John Henry, despite coming off a four race win streak in 1984, was not initially pointed to the inaugural running of the Breeders' Cup, the richest single day of horse racing in the world, which was to be held November 10, 1984 at Hollywood Park.
Only a relatively late decision in October was made to supplement John Henry to the 1½ mile $2 million USD Turf Cup. Because his sire was never nominated to the BC, owner Sam Rubin had to supplement 20% of the total purse. A check for $133,000 USD was due October 30, 1984 and the balance $267,000 USD to be paid the first week of November. Rubin was quoted as saying ''It's a stupid thing to do. I'm doing it for the horse, for the jockey, for the trainer. I could have done without it. I hope he comes out of the race healthy; that's what I hope.
He was found to have a strained ligament in his left foreleg within days and the decision to scratch him from the BC was made by Rubin and ultimately he never returned to the track.
It wasn't until June 21, 1985 that owner Sam Rubin made the decision to retire John Henry, age 10, when he injured a tendon during a workout at Hollywood Park July 19, 1985. He would subsequently be unretired in a comeback bid but never return to racing and retired a second time.
The acquisition of John Henry was seen as a major coup for the park, since several tracks in California sought to host John Henry in retirement, and Rubin had thought about retiring him on the East Coast. The Kentucky Horse Park was able to win out because the former president of the Keeneland racing and sales operation in Lexington, Ted Bassett, persuaded McAnally to intercede with Rubin. John Henry's arrival at the park was the catalyst for gathering the first group of horses that would share the Hall of Champions with him. Today, the Hall houses many other retired champions, such as Cigar and Da Hoss.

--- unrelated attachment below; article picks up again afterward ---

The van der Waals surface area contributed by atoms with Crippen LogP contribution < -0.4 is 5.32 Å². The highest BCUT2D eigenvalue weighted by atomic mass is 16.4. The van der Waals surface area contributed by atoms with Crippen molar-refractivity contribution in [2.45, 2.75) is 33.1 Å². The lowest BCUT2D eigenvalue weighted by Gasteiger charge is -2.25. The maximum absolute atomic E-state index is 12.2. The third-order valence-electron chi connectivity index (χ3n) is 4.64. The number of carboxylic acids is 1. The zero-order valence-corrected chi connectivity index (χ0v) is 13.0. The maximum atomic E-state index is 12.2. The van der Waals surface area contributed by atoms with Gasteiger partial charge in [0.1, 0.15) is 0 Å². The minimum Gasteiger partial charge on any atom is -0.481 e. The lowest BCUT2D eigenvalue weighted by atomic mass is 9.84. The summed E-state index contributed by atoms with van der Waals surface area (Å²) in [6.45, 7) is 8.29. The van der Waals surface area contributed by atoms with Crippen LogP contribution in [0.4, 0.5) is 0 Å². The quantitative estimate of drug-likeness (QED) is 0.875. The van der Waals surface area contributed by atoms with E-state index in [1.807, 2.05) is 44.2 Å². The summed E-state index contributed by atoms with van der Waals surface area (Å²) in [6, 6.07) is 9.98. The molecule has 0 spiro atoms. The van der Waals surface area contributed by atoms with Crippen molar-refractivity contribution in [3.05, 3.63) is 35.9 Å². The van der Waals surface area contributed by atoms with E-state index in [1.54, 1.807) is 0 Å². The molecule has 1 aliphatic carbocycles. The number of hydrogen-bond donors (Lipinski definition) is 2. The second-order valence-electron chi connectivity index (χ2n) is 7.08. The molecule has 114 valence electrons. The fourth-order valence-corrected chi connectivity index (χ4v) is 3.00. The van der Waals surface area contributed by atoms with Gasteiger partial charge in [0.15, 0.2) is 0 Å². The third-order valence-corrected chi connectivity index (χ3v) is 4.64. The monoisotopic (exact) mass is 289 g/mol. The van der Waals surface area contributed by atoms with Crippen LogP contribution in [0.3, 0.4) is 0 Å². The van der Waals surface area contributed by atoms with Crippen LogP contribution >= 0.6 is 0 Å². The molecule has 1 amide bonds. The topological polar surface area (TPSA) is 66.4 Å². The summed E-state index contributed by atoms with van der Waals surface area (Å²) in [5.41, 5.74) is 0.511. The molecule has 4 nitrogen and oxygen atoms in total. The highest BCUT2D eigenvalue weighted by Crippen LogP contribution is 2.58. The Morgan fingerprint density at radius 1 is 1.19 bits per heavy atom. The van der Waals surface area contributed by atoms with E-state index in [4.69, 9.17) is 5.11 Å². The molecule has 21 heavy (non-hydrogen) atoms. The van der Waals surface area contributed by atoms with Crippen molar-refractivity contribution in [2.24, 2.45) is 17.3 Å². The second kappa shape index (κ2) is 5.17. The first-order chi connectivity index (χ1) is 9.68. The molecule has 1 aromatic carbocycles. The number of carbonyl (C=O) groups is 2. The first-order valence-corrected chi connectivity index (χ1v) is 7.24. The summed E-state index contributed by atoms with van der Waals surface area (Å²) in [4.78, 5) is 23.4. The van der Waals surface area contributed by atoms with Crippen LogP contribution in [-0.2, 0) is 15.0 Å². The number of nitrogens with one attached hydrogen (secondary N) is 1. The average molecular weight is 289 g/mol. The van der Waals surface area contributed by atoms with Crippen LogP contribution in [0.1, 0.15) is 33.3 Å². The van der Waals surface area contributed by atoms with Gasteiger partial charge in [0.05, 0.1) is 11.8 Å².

John Henry would only live at the park for seven months before Rubin announced he would return him to training May 1, 1986. At the age of 11 he was in training for a comeback until a "recurring leg ailment" flared up in August 1986. Ron McAnally had been planning for John Henry's comeback in the Ballantine Classic at the Meadowlands September 3, 1986 (the same race John Henry won in his last outing in October 1984) retired him a second time on August 12, 1986. He would return to the park, where he spent the rest of his life.
John Henry had many quirks that endeared him to his followers, not the least of which was the habit of turning towards the tote board after a victory as if checking the time of the race, or possibly the payoff. Regular rider Chris McCarron often described him as very smart, commenting: "I'm just along for the ride." McAnally also attributed his career to his soundness, noting him to step over rocks on the way to his morning exercise. John Henry also once was determined to get to the winner's circle after losing a race, dragging his groom to get there.